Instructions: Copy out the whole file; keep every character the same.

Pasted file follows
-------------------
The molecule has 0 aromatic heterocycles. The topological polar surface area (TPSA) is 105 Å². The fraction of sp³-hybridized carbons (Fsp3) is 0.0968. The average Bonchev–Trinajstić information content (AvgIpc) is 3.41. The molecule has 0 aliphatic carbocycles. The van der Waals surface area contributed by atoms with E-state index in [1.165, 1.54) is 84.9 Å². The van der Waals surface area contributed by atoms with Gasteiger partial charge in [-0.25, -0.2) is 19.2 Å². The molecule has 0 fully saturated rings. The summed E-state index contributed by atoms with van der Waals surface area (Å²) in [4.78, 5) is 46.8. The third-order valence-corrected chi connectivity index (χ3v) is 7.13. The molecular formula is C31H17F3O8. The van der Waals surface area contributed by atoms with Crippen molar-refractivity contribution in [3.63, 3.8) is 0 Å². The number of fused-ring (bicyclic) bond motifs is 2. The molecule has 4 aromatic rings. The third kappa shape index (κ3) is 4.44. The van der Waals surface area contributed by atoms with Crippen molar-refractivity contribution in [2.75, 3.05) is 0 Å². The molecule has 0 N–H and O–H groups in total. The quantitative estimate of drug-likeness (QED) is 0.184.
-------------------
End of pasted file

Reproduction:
The molecule has 0 aromatic heterocycles. The topological polar surface area (TPSA) is 105 Å². The fraction of sp³-hybridized carbons (Fsp3) is 0.0968. The average Bonchev–Trinajstić information content (AvgIpc) is 3.41. The molecule has 0 aliphatic carbocycles. The van der Waals surface area contributed by atoms with E-state index in [1.165, 1.54) is 84.9 Å². The van der Waals surface area contributed by atoms with Gasteiger partial charge in [-0.25, -0.2) is 19.2 Å². The molecule has 0 fully saturated rings. The summed E-state index contributed by atoms with van der Waals surface area (Å²) in [4.78, 5) is 46.8. The third-order valence-corrected chi connectivity index (χ3v) is 7.13. The molecular formula is C31H17F3O8. The van der Waals surface area contributed by atoms with Crippen molar-refractivity contribution in [3.63, 3.8) is 0 Å². The number of fused-ring (bicyclic) bond motifs is 2. The molecule has 4 aromatic rings. The third kappa shape index (κ3) is 4.44. The van der Waals surface area contributed by atoms with Crippen molar-refractivity contribution in [2.75, 3.05) is 0 Å². The molecule has 0 N–H and O–H groups in total. The quantitative estimate of drug-likeness (QED) is 0.184.